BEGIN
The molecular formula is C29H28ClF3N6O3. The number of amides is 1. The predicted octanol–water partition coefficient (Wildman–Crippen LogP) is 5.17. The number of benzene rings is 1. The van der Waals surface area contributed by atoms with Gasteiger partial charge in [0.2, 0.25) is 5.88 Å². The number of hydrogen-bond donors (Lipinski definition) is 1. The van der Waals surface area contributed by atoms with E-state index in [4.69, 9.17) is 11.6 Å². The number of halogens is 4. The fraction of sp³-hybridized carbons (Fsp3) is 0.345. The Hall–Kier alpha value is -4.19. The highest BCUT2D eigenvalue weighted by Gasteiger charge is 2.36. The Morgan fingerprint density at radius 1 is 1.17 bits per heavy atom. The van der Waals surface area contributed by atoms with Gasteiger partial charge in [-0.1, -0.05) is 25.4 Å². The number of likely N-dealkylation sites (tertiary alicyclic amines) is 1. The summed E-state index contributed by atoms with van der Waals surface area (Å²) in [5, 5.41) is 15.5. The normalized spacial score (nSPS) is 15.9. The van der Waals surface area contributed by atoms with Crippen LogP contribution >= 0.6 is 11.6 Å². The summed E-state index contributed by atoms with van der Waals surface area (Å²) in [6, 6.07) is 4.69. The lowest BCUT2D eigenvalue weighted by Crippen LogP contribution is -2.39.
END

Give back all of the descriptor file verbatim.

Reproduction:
The molecular formula is C29H28ClF3N6O3. The number of amides is 1. The predicted octanol–water partition coefficient (Wildman–Crippen LogP) is 5.17. The number of benzene rings is 1. The van der Waals surface area contributed by atoms with Gasteiger partial charge in [0.2, 0.25) is 5.88 Å². The number of hydrogen-bond donors (Lipinski definition) is 1. The van der Waals surface area contributed by atoms with E-state index in [4.69, 9.17) is 11.6 Å². The number of halogens is 4. The fraction of sp³-hybridized carbons (Fsp3) is 0.345. The Hall–Kier alpha value is -4.19. The highest BCUT2D eigenvalue weighted by Gasteiger charge is 2.36. The Morgan fingerprint density at radius 1 is 1.17 bits per heavy atom. The van der Waals surface area contributed by atoms with Gasteiger partial charge in [-0.1, -0.05) is 25.4 Å². The number of likely N-dealkylation sites (tertiary alicyclic amines) is 1. The summed E-state index contributed by atoms with van der Waals surface area (Å²) in [5, 5.41) is 15.5. The normalized spacial score (nSPS) is 15.9. The van der Waals surface area contributed by atoms with Crippen LogP contribution >= 0.6 is 11.6 Å². The summed E-state index contributed by atoms with van der Waals surface area (Å²) in [6, 6.07) is 4.69. The lowest BCUT2D eigenvalue weighted by Crippen LogP contribution is -2.39.